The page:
Kerala tackles rising rice prices amid Oppn fire
Prices of the grain in the last four years have more than doubled -- from Rs 19.70 to Rs 48 per kg.
Thiruvananthapuram: Even as the Congress-led government in Kerala tries hard to bring down skyrocketing prices of rice, Left parties have decided to take on the government over the issue. Rice is considered the staple food in the southern state but in the last four years, prices of the grain have more than doubled -- from Rs 19.70 to Rs 48 per kg. Prices of common rice varieties have gone up by Rs 5 to Rs 10 per kg in the last three weeks.
The opposition Left Democratic Front, at a meeting on Tuesday, decided to hold a sit-in in front of the state secretariat on Dec 31 against the rising rice prices. All top leaders of the Left, including legislators and members of parliament, would take part in the sit-in against the government's alleged inability to make market interventions and check the rising prices, a leader said.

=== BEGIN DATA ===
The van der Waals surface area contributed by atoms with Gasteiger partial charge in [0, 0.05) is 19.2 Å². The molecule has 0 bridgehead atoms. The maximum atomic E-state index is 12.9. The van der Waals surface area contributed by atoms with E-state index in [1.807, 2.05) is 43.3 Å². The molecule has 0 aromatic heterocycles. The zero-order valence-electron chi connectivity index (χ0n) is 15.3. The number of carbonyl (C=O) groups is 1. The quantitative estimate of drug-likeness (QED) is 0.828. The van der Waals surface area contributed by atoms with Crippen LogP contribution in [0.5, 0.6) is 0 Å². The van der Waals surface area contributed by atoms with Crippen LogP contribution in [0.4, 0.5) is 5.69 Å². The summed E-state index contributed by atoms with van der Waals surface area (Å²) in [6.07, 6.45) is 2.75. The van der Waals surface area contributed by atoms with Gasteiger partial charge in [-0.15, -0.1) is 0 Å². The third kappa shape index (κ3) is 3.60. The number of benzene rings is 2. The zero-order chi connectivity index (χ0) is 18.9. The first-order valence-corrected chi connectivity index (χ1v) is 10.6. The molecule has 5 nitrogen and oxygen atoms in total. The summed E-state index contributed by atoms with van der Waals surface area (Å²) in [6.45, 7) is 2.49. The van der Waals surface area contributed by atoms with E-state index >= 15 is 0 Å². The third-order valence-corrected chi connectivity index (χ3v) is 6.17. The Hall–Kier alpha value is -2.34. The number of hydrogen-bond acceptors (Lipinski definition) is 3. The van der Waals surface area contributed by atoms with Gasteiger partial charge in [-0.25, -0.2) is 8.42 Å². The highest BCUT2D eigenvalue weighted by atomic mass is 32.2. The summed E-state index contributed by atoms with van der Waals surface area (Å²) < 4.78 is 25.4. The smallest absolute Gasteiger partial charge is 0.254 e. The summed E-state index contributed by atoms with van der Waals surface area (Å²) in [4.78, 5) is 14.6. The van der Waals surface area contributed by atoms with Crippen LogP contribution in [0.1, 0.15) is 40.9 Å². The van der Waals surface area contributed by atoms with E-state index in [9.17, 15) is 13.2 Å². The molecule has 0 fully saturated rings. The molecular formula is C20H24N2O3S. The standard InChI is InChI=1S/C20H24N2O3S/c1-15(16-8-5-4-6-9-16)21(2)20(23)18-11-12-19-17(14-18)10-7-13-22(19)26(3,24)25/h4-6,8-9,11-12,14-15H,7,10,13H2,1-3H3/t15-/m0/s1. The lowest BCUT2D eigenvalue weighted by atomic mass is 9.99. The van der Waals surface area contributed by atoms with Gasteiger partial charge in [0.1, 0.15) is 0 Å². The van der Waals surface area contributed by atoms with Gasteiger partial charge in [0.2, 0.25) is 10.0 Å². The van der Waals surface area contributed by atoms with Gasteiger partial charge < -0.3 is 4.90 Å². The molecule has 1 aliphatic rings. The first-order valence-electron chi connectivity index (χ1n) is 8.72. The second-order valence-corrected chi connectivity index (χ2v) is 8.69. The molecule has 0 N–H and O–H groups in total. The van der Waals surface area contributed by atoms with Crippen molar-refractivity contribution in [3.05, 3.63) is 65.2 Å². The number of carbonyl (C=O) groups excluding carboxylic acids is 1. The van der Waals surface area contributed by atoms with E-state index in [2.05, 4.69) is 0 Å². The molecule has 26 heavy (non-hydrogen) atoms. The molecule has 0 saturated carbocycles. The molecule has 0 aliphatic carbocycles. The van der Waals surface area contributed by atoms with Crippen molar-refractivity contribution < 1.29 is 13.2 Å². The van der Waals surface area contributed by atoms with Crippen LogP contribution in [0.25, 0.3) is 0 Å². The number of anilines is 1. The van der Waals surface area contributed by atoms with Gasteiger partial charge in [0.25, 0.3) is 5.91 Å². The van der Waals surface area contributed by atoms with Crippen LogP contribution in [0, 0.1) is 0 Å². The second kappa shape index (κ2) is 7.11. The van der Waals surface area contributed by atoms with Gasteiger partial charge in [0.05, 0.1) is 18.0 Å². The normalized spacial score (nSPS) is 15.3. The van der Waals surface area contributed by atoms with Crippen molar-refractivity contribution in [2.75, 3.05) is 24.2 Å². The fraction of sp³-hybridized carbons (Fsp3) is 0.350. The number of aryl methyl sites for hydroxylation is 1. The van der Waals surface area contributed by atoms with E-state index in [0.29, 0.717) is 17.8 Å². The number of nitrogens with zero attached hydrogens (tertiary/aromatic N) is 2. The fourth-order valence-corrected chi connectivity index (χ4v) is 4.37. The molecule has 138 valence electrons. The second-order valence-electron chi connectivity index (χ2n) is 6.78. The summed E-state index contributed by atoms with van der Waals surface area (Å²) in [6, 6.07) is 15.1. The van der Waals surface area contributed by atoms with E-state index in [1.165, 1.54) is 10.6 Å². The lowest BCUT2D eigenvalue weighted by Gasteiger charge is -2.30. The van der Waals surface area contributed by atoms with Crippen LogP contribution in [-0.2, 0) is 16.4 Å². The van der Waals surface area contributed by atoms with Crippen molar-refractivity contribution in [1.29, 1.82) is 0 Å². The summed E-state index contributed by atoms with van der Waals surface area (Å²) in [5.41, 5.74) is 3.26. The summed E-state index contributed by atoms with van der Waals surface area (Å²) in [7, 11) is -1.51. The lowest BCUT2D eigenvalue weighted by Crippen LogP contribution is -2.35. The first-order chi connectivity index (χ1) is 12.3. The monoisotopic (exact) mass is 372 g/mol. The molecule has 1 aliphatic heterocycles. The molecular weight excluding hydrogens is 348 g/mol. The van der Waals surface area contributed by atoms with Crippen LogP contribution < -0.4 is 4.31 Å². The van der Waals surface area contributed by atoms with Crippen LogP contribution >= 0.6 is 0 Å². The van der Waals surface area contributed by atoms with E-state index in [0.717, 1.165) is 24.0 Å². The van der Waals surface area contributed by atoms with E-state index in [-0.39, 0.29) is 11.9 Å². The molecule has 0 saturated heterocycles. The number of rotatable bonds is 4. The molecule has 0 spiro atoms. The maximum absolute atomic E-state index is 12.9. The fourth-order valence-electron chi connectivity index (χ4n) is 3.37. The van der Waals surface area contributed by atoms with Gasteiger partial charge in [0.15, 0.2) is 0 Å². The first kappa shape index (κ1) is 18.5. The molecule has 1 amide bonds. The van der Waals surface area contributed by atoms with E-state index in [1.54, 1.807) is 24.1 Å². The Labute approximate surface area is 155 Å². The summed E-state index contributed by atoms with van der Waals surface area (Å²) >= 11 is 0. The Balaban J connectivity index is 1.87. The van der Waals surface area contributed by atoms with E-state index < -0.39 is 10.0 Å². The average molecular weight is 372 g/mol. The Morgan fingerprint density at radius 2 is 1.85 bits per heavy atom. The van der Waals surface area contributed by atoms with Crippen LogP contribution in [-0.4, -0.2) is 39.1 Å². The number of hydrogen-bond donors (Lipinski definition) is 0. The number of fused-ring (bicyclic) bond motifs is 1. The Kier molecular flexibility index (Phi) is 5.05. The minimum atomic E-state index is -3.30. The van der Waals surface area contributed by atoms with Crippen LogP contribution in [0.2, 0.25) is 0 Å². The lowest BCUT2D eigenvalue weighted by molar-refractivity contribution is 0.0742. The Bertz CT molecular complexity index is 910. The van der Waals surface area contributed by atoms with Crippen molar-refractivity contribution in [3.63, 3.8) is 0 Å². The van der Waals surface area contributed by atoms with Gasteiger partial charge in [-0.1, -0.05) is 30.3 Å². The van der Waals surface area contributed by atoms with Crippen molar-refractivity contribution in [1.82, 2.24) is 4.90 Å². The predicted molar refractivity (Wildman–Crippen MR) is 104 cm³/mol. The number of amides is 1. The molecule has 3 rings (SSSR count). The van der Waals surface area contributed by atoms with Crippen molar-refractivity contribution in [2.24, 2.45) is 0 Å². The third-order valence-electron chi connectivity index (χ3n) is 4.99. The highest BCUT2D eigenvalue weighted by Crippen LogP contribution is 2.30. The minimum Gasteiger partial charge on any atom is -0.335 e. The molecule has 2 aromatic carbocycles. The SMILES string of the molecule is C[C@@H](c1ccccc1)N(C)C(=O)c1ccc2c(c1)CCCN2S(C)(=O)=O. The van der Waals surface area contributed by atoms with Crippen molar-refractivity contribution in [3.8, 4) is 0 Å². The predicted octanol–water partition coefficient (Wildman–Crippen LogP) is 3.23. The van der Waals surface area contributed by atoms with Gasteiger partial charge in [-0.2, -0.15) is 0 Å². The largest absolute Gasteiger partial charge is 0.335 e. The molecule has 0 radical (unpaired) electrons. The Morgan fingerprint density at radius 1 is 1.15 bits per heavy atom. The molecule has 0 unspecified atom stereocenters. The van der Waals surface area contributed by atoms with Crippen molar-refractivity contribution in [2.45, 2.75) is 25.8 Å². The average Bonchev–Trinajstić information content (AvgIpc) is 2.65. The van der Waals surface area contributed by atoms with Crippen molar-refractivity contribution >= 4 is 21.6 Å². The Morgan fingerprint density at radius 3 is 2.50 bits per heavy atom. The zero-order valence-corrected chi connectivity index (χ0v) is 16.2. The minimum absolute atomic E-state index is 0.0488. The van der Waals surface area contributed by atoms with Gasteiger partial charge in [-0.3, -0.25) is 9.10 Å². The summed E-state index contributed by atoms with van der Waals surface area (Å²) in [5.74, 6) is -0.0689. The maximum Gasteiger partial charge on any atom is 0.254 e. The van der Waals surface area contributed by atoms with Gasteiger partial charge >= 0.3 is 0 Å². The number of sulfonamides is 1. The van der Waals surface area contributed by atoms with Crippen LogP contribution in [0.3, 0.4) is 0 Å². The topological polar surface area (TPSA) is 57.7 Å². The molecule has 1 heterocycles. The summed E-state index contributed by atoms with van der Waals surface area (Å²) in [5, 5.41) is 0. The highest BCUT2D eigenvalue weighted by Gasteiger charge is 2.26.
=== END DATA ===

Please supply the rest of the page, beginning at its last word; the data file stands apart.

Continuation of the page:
Kerala buys rice from neighbouring states since the area under paddy cultivation in the state fell from 3,11,000 hectares in 2002-03 to 2,13,000 hectares in 2010-11. As a result, production too dropped from 689,000 tonnes to 522,000 tonnes during the same period.
The Congress-led United Democratic Front (UDF) held a meeting Monday evening over the issue as tempers ran high among the allies. Chief Minister Oommen Chandy then Tuesday morning held a meeting with some cabinet ministers, asking them to intensify raids and take tough action against hoarders and unscrupulous traders.
But traders attribute the rising prices to a reduced supply of rice from Karnataka and Andhra Pradesh. "Raids appear to have yielded results. But another problem is shortage of railway wagons to bring supplies from Karnataka and Andhra Pradesh," state Food Minister Anoop Jacob told reporters in the Kerala assembly.
Chandy has asked the state police to ensure that more raids are conducted so that rice prices can be brought down before Christmas. The government has also decided to open special trade fairs for the Christmas rush.